Zenpundit's Mark Safranski, who read the tea leaves correctly about the limitations of POPCOIN (population-centric counterinsurgency) tactics in Afghanistan, has, I believe, done it again in his latest post, The Tip of a Shadowy Spear . If you want to know what the newly-minted U.S. counterterrorism strategy will look like on the military end, and how the newest phase of the U.S. war effort in Afghanistan is shaping up, read Mark's essay.
Mark concludes with the observation, "America is headed into the Light Footprint Era, ready or not."
The light footprint will require heavy reliance on special forces and thus, the title of his post. What happens, however, when the tip of the military's spear (special forces) becomes part of the shaft, as the lighter U.S. footprint will demand? Mark's analysis isolates the major downsides of the approach and in this passage raises questions that extend far beyond battle tactics:
Thirdly, an emphasis on a special forces dominant force structure may have the unintended consequence of causing the executive branch civilian officials to move even further away from strategic thinking and incline them more toward reactive, tactical, retaliation.Although the writing is primarily addressed to the defense policy community and makes use of military terms, the general reader will only need to surmount a few acronyms to understand the ideas put forth. ("AVF" simply means an all-volunteer force, as the U.S. military has today.) But because Mark invokes two terms (FID and mass) that have more than one interpretation (e.g., different branches of the U.S. military have different standardized definitions of what constitutes mass) and branch into somewhat complex concepts, I wrote to ask that he explain what he meant by the terms in the context of his discussion. He replied:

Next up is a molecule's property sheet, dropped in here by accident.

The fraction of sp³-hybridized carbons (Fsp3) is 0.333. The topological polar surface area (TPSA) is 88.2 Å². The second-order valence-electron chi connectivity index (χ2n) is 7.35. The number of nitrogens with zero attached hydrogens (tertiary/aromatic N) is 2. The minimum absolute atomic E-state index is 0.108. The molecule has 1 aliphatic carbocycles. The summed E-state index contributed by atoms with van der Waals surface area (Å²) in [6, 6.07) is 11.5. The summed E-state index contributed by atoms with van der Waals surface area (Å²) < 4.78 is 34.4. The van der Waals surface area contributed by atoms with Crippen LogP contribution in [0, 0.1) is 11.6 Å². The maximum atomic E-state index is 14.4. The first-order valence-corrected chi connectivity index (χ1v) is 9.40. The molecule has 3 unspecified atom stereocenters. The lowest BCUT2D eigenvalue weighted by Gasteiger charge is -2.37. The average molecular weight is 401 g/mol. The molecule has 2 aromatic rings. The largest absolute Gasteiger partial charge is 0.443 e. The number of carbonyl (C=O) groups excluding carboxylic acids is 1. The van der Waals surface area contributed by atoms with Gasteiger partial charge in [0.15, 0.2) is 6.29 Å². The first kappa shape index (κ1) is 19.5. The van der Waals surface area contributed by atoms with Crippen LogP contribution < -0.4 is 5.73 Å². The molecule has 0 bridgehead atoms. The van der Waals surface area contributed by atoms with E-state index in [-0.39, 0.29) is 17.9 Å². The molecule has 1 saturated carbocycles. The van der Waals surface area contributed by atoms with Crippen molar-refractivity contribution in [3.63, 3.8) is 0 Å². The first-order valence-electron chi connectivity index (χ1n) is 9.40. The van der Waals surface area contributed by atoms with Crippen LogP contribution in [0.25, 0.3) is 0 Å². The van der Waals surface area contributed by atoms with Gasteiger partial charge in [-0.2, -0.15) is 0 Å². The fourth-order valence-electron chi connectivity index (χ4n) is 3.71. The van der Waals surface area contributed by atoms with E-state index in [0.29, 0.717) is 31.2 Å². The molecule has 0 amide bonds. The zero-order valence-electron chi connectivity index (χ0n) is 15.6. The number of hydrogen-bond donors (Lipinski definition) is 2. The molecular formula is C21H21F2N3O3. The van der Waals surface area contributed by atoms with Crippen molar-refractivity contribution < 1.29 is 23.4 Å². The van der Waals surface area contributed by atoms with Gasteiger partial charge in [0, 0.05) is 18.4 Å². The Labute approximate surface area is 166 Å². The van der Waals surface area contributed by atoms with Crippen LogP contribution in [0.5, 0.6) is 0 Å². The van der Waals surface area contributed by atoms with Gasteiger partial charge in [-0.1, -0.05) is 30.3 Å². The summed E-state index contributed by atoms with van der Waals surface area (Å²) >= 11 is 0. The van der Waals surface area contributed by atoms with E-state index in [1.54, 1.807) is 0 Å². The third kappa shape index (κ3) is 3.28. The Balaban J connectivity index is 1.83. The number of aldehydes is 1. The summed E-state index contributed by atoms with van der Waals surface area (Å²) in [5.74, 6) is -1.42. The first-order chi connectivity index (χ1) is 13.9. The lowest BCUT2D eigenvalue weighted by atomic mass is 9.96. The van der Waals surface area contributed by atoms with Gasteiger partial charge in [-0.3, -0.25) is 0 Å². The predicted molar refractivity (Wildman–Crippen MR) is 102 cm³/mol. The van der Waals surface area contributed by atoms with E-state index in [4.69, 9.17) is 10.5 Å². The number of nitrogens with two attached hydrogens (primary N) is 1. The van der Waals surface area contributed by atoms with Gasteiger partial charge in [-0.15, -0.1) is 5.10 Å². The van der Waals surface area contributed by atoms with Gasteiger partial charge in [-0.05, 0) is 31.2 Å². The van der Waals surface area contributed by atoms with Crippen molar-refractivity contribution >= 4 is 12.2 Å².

Misuse of special forces is the American historical norm. Special forces are so well suited for “emergency use” that they are frequently employed for every “priority” mission except those that are intended to have a strategic effect, even when a regular military unit of combat infantry is more than adequate for the task at hand (Or for that matter, using non-military options!) [...]
I meant "mass" in the simple terms of large, conventional, deployments as we have in Afghanistan and had in Iraq. [...]NOTE -- 2:45 PM ET
Foreign Internal Defense (FID) are the training and advisory missions and military aid programs extended to other countries facing insurgencies. US special forces, usually Green Berets, teach, train and advise allied armies and police in unconventional warfare, COIN and special forces tactics but do not take a leading combat role as in COIN campaigns. FID missions are quiet, cheap and small in terms of personnel. COIN campaigns feature US forces doing the above but taking a major combat role until the allied forces can assume the burden themselves (Vietnamization).
COIN has a checkered and fiercely debated historical record. Why do we keep doing it? Because the alternative at the moment of decision is usually the collapse of the ally and that involves a hard strategic assessment of the ally's worth, which seldom happens. Easier to punt and play for time.
Mark doesn't read tea leaves of course, nor (to my knowledge) does he have a functioning crystal ball; he does have excellent powers of observation, which led him to spot several trends that have building for many months and note how these were starting to converge. The result in my opinion is the clearest picture available to the general reader of how U.S. warfare is evolving to meet the challenges of the present era.
Yet the picture has so many wider implications that it's almost impossible to resist the temptation to use it as a springboard for many policy and philosophical discussions. Mark himself, as I indicate above, didn't resist reading in a few implications. My response to the essay was to ruminate so much on the wider implications that my original title for this post was, "East of the Danube" lol. (Don't ask.)
I finally chopped down my discussion to one paragraph, which I've now decided to delete even though I'm fond of it and will probably re-deploy it in a future essay. I did this because Mark has written an important essay, one that deserves to be studied on its own merits before hanging all number of glittering ornaments on it.